I've always wondered, does "genetic" mean "got it from the parent(s)" or simply that they are "born with it"? Does the question make sense? I mean sometimes it just seems so random that I wonder if more dogs are just "born with it" (or the predisposition) rather than actually inheriting it from the parents. Like, a bunch of dogs will be fine and then one dog in the litter is crippled. But I would hope it's more "got it from the parent(s)" because that would seem easier to isolate and predict with more research.
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post #4 of 58 (permalink) Old 08-25-2009, 12:27 AM
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Re: Hips and Hip "guarantees"

Not a biologist, but genetic would be "got from parents" and congenital would be "born with it"----- I think!

From what I have read and discussed with my vet, genetics may set the stage, but environmental factors have a huge influence on how the HD shows itself. I doubt there are any studies that can show definitive percentages.
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post #5 of 58 (permalink) Old 08-25-2009, 12:34 AM
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Re: Hips and Hip "guarantees"

Well they say it is polygenic. So it does not necessarily follow from the parents, but it is almost hit and miss. So it may skip a generation or two.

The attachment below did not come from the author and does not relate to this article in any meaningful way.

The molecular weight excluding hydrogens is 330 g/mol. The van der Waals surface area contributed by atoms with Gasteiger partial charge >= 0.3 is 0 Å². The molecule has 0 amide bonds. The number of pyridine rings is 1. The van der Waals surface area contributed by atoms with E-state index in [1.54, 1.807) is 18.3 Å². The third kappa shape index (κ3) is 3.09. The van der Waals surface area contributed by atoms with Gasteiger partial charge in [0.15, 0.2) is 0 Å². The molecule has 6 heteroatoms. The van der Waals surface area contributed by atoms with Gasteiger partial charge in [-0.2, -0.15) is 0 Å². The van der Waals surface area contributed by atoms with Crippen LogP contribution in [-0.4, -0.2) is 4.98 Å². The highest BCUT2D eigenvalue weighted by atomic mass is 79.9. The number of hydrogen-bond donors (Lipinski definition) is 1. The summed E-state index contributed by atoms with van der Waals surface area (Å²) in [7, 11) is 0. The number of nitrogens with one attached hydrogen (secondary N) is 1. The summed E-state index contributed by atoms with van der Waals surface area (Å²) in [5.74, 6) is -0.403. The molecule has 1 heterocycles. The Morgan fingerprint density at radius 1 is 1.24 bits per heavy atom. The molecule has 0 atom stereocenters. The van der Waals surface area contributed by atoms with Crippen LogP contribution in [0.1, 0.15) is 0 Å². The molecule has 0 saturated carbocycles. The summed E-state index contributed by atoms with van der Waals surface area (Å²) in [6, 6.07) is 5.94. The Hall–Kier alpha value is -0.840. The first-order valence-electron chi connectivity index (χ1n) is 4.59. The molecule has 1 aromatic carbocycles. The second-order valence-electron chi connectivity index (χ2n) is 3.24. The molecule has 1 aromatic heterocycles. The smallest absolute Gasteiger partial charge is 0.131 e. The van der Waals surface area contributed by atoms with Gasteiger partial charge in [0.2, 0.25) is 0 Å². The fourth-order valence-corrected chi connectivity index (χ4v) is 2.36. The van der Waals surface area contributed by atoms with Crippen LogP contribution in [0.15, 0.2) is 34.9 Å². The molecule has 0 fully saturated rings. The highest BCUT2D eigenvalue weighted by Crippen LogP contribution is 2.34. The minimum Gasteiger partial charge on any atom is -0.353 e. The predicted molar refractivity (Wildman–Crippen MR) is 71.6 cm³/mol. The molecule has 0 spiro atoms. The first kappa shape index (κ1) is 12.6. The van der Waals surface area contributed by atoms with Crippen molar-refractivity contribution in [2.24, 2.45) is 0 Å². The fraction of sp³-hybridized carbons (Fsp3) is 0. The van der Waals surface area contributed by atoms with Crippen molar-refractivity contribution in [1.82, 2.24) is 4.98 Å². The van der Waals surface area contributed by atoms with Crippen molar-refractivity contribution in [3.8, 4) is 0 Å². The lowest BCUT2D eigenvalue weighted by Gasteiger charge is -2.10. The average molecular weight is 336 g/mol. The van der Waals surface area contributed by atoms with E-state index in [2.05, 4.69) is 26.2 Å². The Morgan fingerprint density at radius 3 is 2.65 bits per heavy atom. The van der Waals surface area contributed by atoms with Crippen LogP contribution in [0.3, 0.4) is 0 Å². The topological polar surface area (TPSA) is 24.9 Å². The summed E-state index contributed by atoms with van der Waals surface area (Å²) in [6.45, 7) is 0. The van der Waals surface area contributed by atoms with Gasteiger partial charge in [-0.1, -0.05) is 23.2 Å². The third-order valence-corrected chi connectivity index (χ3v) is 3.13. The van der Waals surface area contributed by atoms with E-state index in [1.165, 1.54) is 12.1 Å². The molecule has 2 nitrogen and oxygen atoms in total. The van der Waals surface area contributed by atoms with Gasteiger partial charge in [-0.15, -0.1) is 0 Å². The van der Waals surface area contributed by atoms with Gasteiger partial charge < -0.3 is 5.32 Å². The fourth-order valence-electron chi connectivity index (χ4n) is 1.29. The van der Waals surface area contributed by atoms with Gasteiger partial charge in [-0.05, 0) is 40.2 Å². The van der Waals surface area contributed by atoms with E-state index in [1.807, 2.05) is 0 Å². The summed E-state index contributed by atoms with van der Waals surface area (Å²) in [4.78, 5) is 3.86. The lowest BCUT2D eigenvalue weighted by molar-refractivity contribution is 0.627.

Others say that 25% of puppies end up with it. I don't know. So far I have lucked out with the five bitches I have out of Arwen and Dubya.

Hip dysplasia is really throughout the breed. Is it worse in the American showlines where people have bred for extreme slopes or where pups are inbred closely? Is it worse in the BYB lines where dogs that have not been screened are bred indiscriminately and possibly closely inbred? It is worse in the working lines where the straighter backs, etc. Is it less likely in imported dogs that have been a-stamped all the way back? Is it less likely out of parents that have good or excellent hips?

I guess there are as many theories as there are breeders.

I think that some dogs are born with a propensity toward poor hips, but the risk of having certifiably bad hips can be reduced by keeping the animal at the ideal weight, not overdoing calcium, not requiring the puppy to excersize with high impact or harsh repetition, but to allow puppies to be puppies and exersize as much as they will.

I also think that as much as is possible, we should not breed dogs that have hip dysplasia, or those that produce bad hips.